I'd like to take a moment and talk with you about what we should be thinking when we see patients that have wear.
One of the very first things that we have to realize is that wear is not normal.
Patients should not have exposed dentin in their mouth. If a patient has worn away enough enamel to get exposure of the dentin, we have to realize that this is an advanced problem, and something that should be addressed, and something that should be expressing concern for our patients with regard to the wear.
Wear is a great indication of instability within a patient's occlusion. We talk about wear, migration, and mobility when we think of the occlusion and the ways that we will see instability show up into our patients' dentition.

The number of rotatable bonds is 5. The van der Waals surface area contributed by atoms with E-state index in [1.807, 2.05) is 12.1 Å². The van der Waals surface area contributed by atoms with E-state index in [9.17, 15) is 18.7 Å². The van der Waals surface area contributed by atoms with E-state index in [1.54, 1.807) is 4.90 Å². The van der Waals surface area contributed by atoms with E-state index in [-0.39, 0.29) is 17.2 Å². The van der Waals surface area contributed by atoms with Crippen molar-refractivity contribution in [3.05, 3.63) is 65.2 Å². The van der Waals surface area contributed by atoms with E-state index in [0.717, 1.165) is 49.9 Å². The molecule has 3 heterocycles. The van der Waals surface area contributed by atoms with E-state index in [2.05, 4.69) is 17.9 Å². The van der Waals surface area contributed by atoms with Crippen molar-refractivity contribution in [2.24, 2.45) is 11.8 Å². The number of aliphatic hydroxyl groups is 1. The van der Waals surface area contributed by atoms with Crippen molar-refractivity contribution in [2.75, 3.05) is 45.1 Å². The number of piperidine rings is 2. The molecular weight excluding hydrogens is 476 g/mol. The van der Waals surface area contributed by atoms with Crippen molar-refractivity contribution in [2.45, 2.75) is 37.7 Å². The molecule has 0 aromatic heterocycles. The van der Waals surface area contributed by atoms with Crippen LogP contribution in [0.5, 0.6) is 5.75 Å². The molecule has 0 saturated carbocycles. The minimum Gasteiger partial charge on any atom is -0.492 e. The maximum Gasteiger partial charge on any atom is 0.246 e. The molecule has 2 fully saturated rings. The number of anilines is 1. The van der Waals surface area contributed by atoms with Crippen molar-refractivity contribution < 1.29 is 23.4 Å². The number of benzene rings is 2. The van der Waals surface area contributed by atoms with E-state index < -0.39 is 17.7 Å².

So when you have a patient that comes in, and they're not having any symptoms or any pain or any issues from wear, that patient still deserves the right to have concern expressed for that wear because once dentin gets exposed in the mouth, that problem is only going to accelerate and get worse, and it's a wonderful opportunity for you to sit down with your patient and express a concern for what you're seeing in their mouth.